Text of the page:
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To say that the last year has been an ‘uphill battle’ makes all of those barefoot grandparents walking in the snow look like a bunch of wimps. Sure, it may’ve been uphill both ways, but was it in the middle of a pandemic in the midst of political polarization not seen for decades?
At least they got to walk somewhere.
Many of us have been working from home and haven’t seen a coworker NOT through a screen in over a year. I’ve only spoken to one live audience since March 10, 2020, so even though I’ve been able to use virtual platforms to share the value of humor as a creative and collaborative leadership tool, leaders are having a hard time fathoming how to apply the concepts with a workforce who hasn’t worked in the same building in many fortnights.
At first, I was resistant to the idea of speaking virtually – I’m a people person! The thought of not being able to meet with audiences before and after a program was overwhelming: “I guess I’ll just never meet anyone new ever again.”
Within a year, not only have I learned to use the chat feature, breakout rooms, polls, and screen sharing to create a more immersive audience experience, I’ve fully leaned into connecting with complete strangers with a simple question, “Care for a coffee chat over Zoom?” Not only have I met dozens of new people I would’ve never had the chance to meet, but there is also little to no risk of being lured into a van with candy.
See, mom? I can talk to strangers.
But the most valuable unexpected outcome of this new outreach strategy is what I’ve learned from some of the folks to whom I’ve been lucky enough to connect. These are CEOs, CHROs, founders, Chief Fun Officers, and other leaders of varying titles who have found new ways to engage their teams using humor without ever leaving their homes. How, you ask? Here are 5 ideas.
Just because you can’t laugh together in a room doesn’t mean you can’t laugh together and still create a shared experience. Lean into technology to keep things light – start a Slack channel where your team can share funny videos, memes, articles, etc., so that at any time, anyone can access it when they need a laugh. Establish guidelines based on your company’s values, mission, and vision to determine what content is appropriate. Trust your people to contribute positively and they’ll more than likely contribute positively. If you must moderate, be direct with the inappropriate poster by asking, “Out of curiosity, how did you think this post fell within our values when you posted it?”
Birmingham, Alabama-based app developer Airship is starting a Slack channel where employees can share their failures, or “ragrets,” and laugh at them together. Though showcasing shortcomings may seem counterproductive, it has three valuable side effects when done correctly: it humanizes leadership, it connects everyone from all departments through the common experience of failure, and it frames failures as learning lessons in a new, fun way, thus eliminating the stigma that all failure is negative. Once a week, set aside a few extra minutes if people want to share their failures, how they laughed, what they learned, and how they’ll adapt.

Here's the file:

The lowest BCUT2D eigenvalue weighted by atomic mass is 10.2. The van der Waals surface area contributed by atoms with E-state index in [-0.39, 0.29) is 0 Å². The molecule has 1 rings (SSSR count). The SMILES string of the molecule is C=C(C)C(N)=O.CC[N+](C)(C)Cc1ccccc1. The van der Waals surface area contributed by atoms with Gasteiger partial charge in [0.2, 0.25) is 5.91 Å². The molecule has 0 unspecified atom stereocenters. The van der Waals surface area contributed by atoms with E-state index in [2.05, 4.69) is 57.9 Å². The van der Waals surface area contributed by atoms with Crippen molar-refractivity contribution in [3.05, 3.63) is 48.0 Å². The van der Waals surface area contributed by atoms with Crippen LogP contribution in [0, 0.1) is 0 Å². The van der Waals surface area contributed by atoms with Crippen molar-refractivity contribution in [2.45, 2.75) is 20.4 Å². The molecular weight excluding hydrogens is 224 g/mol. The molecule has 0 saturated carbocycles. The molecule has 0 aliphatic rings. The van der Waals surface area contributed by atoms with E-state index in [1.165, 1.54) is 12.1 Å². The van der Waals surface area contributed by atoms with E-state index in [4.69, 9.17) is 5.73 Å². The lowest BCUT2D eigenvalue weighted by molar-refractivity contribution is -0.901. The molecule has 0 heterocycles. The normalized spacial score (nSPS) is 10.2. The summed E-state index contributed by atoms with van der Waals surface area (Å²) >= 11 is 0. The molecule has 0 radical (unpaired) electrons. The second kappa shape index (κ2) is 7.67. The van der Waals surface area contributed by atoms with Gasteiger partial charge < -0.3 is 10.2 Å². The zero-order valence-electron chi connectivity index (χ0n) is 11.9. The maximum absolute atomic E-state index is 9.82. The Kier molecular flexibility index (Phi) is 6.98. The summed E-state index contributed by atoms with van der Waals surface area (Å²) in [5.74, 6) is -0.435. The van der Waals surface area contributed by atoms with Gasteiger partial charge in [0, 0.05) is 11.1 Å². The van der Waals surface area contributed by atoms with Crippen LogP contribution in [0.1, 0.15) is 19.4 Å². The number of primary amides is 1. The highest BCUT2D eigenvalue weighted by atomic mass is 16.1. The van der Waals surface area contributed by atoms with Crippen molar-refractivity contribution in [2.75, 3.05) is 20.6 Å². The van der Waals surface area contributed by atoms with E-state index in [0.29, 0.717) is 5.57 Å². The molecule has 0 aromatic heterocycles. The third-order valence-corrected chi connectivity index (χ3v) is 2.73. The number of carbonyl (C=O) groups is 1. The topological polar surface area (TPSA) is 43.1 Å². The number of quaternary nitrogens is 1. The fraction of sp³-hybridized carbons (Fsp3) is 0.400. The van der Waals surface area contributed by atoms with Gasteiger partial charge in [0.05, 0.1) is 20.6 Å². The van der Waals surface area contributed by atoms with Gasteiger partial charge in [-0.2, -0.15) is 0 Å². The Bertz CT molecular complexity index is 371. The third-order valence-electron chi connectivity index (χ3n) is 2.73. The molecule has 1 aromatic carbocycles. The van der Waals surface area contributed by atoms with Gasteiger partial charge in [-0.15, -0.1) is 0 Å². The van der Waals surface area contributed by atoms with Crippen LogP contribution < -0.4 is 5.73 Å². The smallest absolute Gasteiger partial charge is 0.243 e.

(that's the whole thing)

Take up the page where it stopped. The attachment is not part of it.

Yes, that’s still pronounced ‘funday.’
Reframe “Just another Monday” as a day where people actually look forward to logging onto their computer. Open the week on a positive creative note by playing a quick five-minute improv game. For example, go around the “room” and talk only in questions with each individual responding to the previous person’s question with a question. Create a made-up problem, accept anonymous ideas, pick the most outlandish one, and go around the room in agreement on why that idea will work. Never say “no,” never show your “but,” and always add to why the worst idea you ever heard is the best idea you’ve ever heard. Then when you get to the meat of the meeting, their brains are primed to see possibility.
I have attended so many webinars, meetings, conferences, etc. where NO ONE has their cameras on. When I ask why, the answers always involve a messy room, family in the background, a cat sitting directly in front of the camera, a bad hair day, or something else in that range of excuses. All the more reason why you should turn your camera ON!
For too long coworkers, bosses, and employees have been nothing more than job titles and descriptions, which takes some of the humanity out of our interactions.
Acknowledge the mess, laugh about your wet hair, introduce the team to Snowball. It will make you more human, and in a time where we can’t connect in-person, let’s address the elephant in the room – or toddler, in this case – and behave like actual people for once. Maybe you’ll find common ground with a coworker you’ve never once talked to.
Working from home means the person in the “office” next door may be audibly screaming and crying, though for some of us that could be an upgrade from your work neighbor. If an employee has to deal with a dirty diaper or a toddler demanding attention, that’s part of their job now. Be flexible if someone needs to hop off a call – what good will they be if they’re distracted and stressed, anyway? Keep your Zoom door open, and if that person missed something, invite them back when things are calm – they’ll be grateful for it.
Though work today isn’t traditional by any means, there are so many ways to connect using humor. If you want to learn more about the power of humor in the workplace, check out my recent webinar, “Humor Leadership 101.” In this free 60-minute virtual workshop you’ll discover why humor can be a powerful tool in inspiring creativity, productivity, and collaborative workplace culture.
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